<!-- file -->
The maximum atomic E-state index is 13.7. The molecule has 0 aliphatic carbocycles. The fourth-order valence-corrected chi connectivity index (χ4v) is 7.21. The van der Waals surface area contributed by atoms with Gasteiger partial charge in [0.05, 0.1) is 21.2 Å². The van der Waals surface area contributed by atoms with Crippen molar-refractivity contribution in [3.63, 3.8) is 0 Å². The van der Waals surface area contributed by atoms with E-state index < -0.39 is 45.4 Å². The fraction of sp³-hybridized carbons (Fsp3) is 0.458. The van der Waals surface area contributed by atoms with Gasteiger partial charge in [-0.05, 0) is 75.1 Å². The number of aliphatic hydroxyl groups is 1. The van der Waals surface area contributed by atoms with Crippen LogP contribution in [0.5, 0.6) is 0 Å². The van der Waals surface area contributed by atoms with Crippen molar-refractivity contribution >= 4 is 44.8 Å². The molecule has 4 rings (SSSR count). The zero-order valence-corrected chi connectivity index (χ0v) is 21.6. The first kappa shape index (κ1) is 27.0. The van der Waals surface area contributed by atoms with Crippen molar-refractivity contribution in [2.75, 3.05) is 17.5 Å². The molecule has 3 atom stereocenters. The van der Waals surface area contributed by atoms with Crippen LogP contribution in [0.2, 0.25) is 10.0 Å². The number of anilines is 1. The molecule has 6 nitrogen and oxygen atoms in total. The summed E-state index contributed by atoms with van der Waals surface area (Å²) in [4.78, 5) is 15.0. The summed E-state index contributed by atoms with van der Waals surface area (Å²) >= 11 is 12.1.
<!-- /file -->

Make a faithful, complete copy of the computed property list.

The maximum atomic E-state index is 13.7. The molecule has 0 aliphatic carbocycles. The fourth-order valence-corrected chi connectivity index (χ4v) is 7.21. The van der Waals surface area contributed by atoms with Gasteiger partial charge in [0.05, 0.1) is 21.2 Å². The van der Waals surface area contributed by atoms with Crippen molar-refractivity contribution in [3.63, 3.8) is 0 Å². The van der Waals surface area contributed by atoms with E-state index < -0.39 is 45.4 Å². The fraction of sp³-hybridized carbons (Fsp3) is 0.458. The van der Waals surface area contributed by atoms with Gasteiger partial charge in [-0.05, 0) is 75.1 Å². The number of aliphatic hydroxyl groups is 1. The van der Waals surface area contributed by atoms with Crippen LogP contribution in [0.5, 0.6) is 0 Å². The van der Waals surface area contributed by atoms with Crippen molar-refractivity contribution >= 4 is 44.8 Å². The molecule has 4 rings (SSSR count). The zero-order valence-corrected chi connectivity index (χ0v) is 21.6. The first kappa shape index (κ1) is 27.0. The van der Waals surface area contributed by atoms with Crippen molar-refractivity contribution in [2.75, 3.05) is 17.5 Å². The molecule has 3 atom stereocenters. The van der Waals surface area contributed by atoms with Crippen LogP contribution in [0.2, 0.25) is 10.0 Å². The number of anilines is 1. The molecule has 6 nitrogen and oxygen atoms in total. The summed E-state index contributed by atoms with van der Waals surface area (Å²) in [4.78, 5) is 15.0. The summed E-state index contributed by atoms with van der Waals surface area (Å²) >= 11 is 12.1.